Frequently Asked Questions Regarding Virginia Marijuana Laws

Though many states have either legalized or decriminalized the possession and use of marijuana for recreational purposes, the possession of marijuana generally remains illegal in the Commonwealth of Virginia and under federal law. The penalties for marijuana possession, distribution and cultivation can be strict. A conviction can potentially cost you money, your driver's license and/or your freedom.

The experienced attorneys at The Law Office of Louis K. Nagy, PLC, provide high-quality professional legal defense against criminal charges involving marijuana possession and distribution. We work hard to help our clients avoid jail sentences and to otherwise minimize the impact these types of charges can have on their lives. Our years of experience with drug charges have taught us how to protect our clients' rights and ensure they receive fair treatment under the law..

Here are the answers to some frequently asked questions we receive about Virginia's marijuana laws.

Q: What are the penalties for marijuana possession in Virginia?

A first offense of simple possession can carry a sentence of up to 30 days in jail, a fine of up to $500, or both. Further, a conviction for even simple possession of marijuana will result in a six-month suspension of your driver's license under Virginia law. For a second or subsequent conviction, you could be sentenced to up to one year in jail, a maximum fine of $2,500, or both.

Q: What are the penalties for selling marijuana in Virginia?

The penalties you can face generally depend on the amount of marijuana you allegedly sold or intended to sell. For half an ounce or less, the charge is a misdemeanor and the possible sentence includes up to one year in jail and/or a fine of up to $2,500. If the amount in question is between half an ounce and five pounds, the charge is a felony and can carry a much harsher sentence, including the possibility of up to 10 years in prison and up to $2,500 fine. For more than five pounds of marijuana, the charge is a felony that carries from five to 30 years in prison.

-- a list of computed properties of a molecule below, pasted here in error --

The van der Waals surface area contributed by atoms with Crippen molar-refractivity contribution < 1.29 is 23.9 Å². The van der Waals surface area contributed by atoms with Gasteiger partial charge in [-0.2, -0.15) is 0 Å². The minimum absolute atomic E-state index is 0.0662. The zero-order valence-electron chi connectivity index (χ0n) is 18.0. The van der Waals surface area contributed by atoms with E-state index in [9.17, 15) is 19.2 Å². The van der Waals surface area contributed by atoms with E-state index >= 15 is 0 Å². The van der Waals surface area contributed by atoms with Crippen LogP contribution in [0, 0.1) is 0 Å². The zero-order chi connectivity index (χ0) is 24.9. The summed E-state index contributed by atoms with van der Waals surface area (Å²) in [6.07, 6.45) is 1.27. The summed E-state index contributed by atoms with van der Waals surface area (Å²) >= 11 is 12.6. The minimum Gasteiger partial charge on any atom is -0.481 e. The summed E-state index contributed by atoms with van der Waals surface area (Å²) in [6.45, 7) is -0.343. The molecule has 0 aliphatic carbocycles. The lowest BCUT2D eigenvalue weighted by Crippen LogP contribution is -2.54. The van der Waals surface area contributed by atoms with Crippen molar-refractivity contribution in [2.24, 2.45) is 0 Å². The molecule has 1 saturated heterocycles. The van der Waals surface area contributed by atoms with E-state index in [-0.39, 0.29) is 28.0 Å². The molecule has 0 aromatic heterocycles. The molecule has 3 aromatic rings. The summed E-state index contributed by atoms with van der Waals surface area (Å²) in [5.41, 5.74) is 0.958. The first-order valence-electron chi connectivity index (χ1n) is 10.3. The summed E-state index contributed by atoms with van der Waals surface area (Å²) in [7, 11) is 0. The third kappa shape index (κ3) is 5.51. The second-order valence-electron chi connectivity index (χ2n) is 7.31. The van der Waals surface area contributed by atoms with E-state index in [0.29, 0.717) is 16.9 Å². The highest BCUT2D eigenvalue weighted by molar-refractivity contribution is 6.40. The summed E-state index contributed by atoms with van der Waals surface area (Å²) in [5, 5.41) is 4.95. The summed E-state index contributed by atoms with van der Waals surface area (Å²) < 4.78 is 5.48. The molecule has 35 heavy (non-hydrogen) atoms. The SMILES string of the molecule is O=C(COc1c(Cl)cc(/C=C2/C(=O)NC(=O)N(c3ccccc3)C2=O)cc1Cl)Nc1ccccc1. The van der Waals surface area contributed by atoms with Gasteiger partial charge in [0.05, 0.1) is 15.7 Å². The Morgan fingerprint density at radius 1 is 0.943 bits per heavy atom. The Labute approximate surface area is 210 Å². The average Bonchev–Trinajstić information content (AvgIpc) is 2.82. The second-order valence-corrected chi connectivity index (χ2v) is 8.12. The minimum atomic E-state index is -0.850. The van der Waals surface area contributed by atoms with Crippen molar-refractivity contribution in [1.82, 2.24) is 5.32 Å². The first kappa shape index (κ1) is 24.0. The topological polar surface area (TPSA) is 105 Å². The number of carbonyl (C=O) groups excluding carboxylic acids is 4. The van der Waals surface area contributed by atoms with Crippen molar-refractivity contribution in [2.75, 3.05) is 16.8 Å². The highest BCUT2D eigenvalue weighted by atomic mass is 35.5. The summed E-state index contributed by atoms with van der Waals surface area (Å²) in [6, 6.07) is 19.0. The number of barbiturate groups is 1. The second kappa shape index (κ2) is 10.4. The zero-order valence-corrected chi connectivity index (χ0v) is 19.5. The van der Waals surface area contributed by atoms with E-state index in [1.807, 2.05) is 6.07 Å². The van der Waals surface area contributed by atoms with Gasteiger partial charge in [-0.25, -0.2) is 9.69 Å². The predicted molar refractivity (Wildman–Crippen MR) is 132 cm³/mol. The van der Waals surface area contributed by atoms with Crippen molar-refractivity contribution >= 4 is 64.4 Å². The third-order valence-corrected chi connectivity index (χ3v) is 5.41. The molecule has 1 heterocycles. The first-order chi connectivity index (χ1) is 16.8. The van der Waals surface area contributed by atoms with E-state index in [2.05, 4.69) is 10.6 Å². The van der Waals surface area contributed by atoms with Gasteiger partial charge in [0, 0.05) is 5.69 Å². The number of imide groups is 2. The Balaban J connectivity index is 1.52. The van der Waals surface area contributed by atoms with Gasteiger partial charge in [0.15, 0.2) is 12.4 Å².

Q: How long will a conviction for possession of marijuana stay on my record?

Any conviction for any criminal offense in the Commonwealth of Virginia will remain on your record for life, even for a first offense. There is no way to expunge a criminal conviction under Virginia law unless you later receive a pardon from the governor, which is extremely difficult to get.

Q: What is a "first offender disposition?"

In Virginia, individuals who have never been charged or convicted of a previous drug offense may be able to take advantage of Virginia's first offender program pursuant to Virginia Code Section 18.2-251. The program is only available for people charged with possession and does not apply to persons charged with distribution offenses. Those who elect to participate in the program generally must complete a one-year probationary period where they are subjected to drug and/or alcohol screening. During that time period, participants must also complete a number of community service hours ranging from 24 to 75 hours depending on the situation. Once the individual successfully completes the probation period, the charge is dismissed, although "dismissal" does not mean that the charge is expunged from the persons record.

Q: Can I get a marijuana possession charge expunged?

It may be possible to expunge your criminal record if the possession charge did not result in a conviction. It is important to note that under current Virginia law, you cannot expunge a dismissed charge of possessing marijuana if the charge was dismissed because you participated in a first-offender disposition under Virginia Code Section 18.2-251. Your best chance of successfully keeping your record clear of evidence that you were charged with a marijuana offense is to consult with a lawyer as soon as possible.

Q: Does Virginia allow marijuana use for medical purposes?

The Commonwealth of Virginia does permit the use of medical marijuana. However, the laws about what may be used and the conditions under which they may be used are specific and must be carefully followed. At a minimum, the use of medical marijuana in Virginia requires a valid prescription from a licensed physician, and generally can only be prescribed for a small number of medical conditions. If you believe you may qualify for the use of medical marijuana, it is important to consult with your doctor and, possibly, an attorney to make sure you do not run afoul of the law.

Learn More About Marijuana Laws And How We Can Help

Call The Law Office of Louis K. Nagy, PLC, in Harrisonburg at 540-315-8450 to schedule a free consultation with one of our defense attorneys. The earlier in the process you get in touch with us, the better able we will be to defend you or your loved one against marijuana charges. Our conversation will be completely confidential.